New Philanthropy Capital and Deloitte hosted an event recently, focusing on the question, ‘Should charities step in for public services in an era of austerity?’ It aimed to explore how the charity sector is changing in response to a shrinking state and filling gaps left by contracting public services. The event featured a panel discussion involving the chief executives of Catch22, Barnado’s and the Mayday Trust, and the Grants and Public Policy Manager from the John Lyons Charity. They shared how their organisations have dealt with austerity and their changing relationships with the public sector.  Here are some of the key takeaways:

  1. The current commissioning model is forcing charities to make hard choices

Javed Khan, Chief Executive of Barnardo’s, argued that in the face of austerity ‘doing more for less is the mantra we have to adopt’ in order to win contracts. Instead of wasting valuable resources and donors’ money in trying to win work from commissioners rather than focusing on the issues they want to address, Javed argued for a smarter approach. He exhorted the audience to ‘move away from the shackles and chains of the current commissioning model, because it just isn’t sustainable’. Audience members highlighted challenges in this approach and the effect it can have on charities both big and small. For example, smaller charities are struggling to win contracts in the face of competition from private contractors. However, this work is often subcontracted, sometimes back to the smaller charities, with larger organisations taking a 37% management fee. In response to this, Catch22’s Chief Executive Chris Wright argued for collective impact, with charities working more closely together to combine their strengths.

  1. Charities are already working to fill gaps in public services

Erik Mesel, Grants and Public Policy Manager at the John Lyons Charity described how his organisation responded to cuts in order to maintain local collaborative networks for the youth sector. To maintain support for charities supporting young people across North West London, they created ‘Young People’s Foundations’ which develop collaboration, fundraise and provide capacity building and networking. However, the audience raised concerns about the ethics of stepping in for the public sector where government policy has created a need, such as food banks and legal aid.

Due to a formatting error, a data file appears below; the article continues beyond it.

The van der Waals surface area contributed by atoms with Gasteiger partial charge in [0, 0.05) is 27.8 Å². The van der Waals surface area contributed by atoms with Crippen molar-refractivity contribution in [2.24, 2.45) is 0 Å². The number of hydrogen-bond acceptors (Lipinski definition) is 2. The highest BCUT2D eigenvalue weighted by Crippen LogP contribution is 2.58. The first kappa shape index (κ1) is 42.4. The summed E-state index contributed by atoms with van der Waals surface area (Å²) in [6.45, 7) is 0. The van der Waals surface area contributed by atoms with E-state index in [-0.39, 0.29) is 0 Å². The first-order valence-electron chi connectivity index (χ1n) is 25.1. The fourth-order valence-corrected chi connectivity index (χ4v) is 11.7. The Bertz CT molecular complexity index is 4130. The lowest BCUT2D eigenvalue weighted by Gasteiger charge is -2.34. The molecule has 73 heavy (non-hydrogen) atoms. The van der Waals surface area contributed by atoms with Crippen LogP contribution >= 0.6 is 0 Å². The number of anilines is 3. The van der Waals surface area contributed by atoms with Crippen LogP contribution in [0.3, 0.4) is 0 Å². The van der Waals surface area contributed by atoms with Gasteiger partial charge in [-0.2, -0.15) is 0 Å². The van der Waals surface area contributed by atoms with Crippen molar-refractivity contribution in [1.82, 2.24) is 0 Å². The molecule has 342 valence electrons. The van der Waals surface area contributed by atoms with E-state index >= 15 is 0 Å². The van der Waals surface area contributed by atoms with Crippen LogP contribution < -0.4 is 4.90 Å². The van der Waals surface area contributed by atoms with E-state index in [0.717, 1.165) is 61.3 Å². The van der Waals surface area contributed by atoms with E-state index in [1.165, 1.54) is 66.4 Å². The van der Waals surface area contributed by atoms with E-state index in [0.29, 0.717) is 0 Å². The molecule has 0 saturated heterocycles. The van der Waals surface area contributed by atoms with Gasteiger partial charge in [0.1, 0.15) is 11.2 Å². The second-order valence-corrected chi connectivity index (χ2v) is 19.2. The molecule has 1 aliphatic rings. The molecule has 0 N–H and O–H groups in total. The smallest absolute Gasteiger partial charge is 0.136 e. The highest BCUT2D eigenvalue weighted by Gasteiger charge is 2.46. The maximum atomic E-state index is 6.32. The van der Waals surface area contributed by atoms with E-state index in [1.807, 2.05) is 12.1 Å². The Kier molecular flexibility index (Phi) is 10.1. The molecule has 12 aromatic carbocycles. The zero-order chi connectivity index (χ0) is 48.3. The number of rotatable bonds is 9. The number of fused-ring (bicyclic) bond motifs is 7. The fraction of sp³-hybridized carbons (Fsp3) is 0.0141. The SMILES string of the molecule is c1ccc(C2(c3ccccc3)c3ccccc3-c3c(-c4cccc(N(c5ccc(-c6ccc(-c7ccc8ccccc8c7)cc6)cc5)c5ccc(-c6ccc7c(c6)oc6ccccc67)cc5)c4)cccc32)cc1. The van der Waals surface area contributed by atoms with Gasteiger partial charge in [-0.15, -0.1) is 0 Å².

1. Being bold in the face of austerity can pay off

Pat McArdle, Chief Executive of the Mayday Trust, explained how austerity had triggered a renewed focus on service users at her organisation. In 2011, the Mayday Trust was a state-funded, medium-sized organisation, supporting housing and the homeless population. The first step in the Trust’s response to austerity was a qualitative study of 100 services users to explore the impact of its services. According to Pat, this prompted wide cultural change, with the organisation withdrawing from existing funding sources to seek investment that would enable service users to be placed at the centre of the Trust’s work, from sources such as trusts, corporates, and donors. Urging others to take a similar approach, Pat concluded that ‘voluntary sector organisations need to step up, need to stop looking at how to survive and look at your mission’ and in doing so, ‘civil society needs to bring back control and listen to the people we serve’.

  1. Charities and the public sector must work together more closely and in new ways

Chris Wright argued for a ‘blended approach’ rather than ‘binary choice between the state and civil society’. He gave the example of Catch22, the vast majority of whose income is generated through public sector contracts. Javed Khan supporting this, arguing that it should not be a question about charities replacing the state, but rather on creating a ‘blended coproduction’, where charities and public services work together to tackle the toughest issues in society.

  1. There is no single answer – but partnerships are key

There is no consensus as to how charities should work with, for or alongside the public sector. Charities are taking a range of approaches in response to austerity. However, the discussion underlined the importance of developing increasingly wide, strong and diverse networks across the public and not-for-profit sectors. In the years ahead, this will be key in ensuring that vulnerable and disadvantaged communities are supported effectively.